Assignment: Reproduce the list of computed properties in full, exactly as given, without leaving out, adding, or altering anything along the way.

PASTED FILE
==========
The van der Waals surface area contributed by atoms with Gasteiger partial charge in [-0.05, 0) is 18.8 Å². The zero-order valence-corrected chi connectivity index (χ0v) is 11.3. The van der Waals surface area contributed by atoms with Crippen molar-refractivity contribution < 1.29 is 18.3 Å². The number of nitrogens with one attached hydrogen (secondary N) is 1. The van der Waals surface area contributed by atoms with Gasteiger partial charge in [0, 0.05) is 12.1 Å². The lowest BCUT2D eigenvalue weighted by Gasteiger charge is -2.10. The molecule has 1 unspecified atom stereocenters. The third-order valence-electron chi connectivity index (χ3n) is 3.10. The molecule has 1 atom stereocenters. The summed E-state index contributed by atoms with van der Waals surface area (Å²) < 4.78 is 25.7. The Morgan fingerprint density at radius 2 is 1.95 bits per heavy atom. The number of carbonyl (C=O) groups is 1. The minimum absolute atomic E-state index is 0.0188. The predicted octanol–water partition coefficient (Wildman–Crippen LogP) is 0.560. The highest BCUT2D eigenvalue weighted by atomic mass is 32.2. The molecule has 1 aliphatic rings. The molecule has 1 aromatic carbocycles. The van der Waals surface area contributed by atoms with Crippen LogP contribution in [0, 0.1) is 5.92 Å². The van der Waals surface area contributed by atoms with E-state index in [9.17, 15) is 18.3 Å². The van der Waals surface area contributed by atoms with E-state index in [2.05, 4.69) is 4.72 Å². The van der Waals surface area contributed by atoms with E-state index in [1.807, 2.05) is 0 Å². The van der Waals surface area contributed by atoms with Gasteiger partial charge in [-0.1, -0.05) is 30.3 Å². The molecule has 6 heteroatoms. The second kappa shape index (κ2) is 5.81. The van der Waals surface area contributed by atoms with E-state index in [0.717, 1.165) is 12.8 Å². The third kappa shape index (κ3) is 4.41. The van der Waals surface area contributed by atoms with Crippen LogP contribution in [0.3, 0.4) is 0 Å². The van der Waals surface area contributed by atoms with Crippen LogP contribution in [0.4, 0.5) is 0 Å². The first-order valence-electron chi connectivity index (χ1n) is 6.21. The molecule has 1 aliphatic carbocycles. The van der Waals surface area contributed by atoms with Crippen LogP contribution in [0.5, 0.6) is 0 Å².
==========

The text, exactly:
The van der Waals surface area contributed by atoms with Gasteiger partial charge in [-0.05, 0) is 18.8 Å². The zero-order valence-corrected chi connectivity index (χ0v) is 11.3. The van der Waals surface area contributed by atoms with Crippen molar-refractivity contribution < 1.29 is 18.3 Å². The number of nitrogens with one attached hydrogen (secondary N) is 1. The van der Waals surface area contributed by atoms with Gasteiger partial charge in [0, 0.05) is 12.1 Å². The lowest BCUT2D eigenvalue weighted by Gasteiger charge is -2.10. The molecule has 1 unspecified atom stereocenters. The third-order valence-electron chi connectivity index (χ3n) is 3.10. The molecule has 1 atom stereocenters. The summed E-state index contributed by atoms with van der Waals surface area (Å²) < 4.78 is 25.7. The Morgan fingerprint density at radius 2 is 1.95 bits per heavy atom. The number of carbonyl (C=O) groups is 1. The minimum absolute atomic E-state index is 0.0188. The predicted octanol–water partition coefficient (Wildman–Crippen LogP) is 0.560. The highest BCUT2D eigenvalue weighted by atomic mass is 32.2. The molecule has 1 aliphatic rings. The molecule has 1 aromatic carbocycles. The van der Waals surface area contributed by atoms with Crippen LogP contribution in [0, 0.1) is 5.92 Å². The van der Waals surface area contributed by atoms with E-state index in [9.17, 15) is 18.3 Å². The van der Waals surface area contributed by atoms with E-state index in [2.05, 4.69) is 4.72 Å². The van der Waals surface area contributed by atoms with E-state index in [1.807, 2.05) is 0 Å². The van der Waals surface area contributed by atoms with Gasteiger partial charge in [-0.1, -0.05) is 30.3 Å². The molecule has 6 heteroatoms. The second kappa shape index (κ2) is 5.81. The van der Waals surface area contributed by atoms with E-state index in [0.717, 1.165) is 12.8 Å². The third kappa shape index (κ3) is 4.41. The van der Waals surface area contributed by atoms with Crippen LogP contribution in [0.3, 0.4) is 0 Å². The van der Waals surface area contributed by atoms with Crippen LogP contribution in [0.4, 0.5) is 0 Å². The first-order valence-electron chi connectivity index (χ1n) is 6.21. The molecule has 1 aliphatic carbocycles. The van der Waals surface area contributed by atoms with Crippen LogP contribution in [0.5, 0.6) is 0 Å².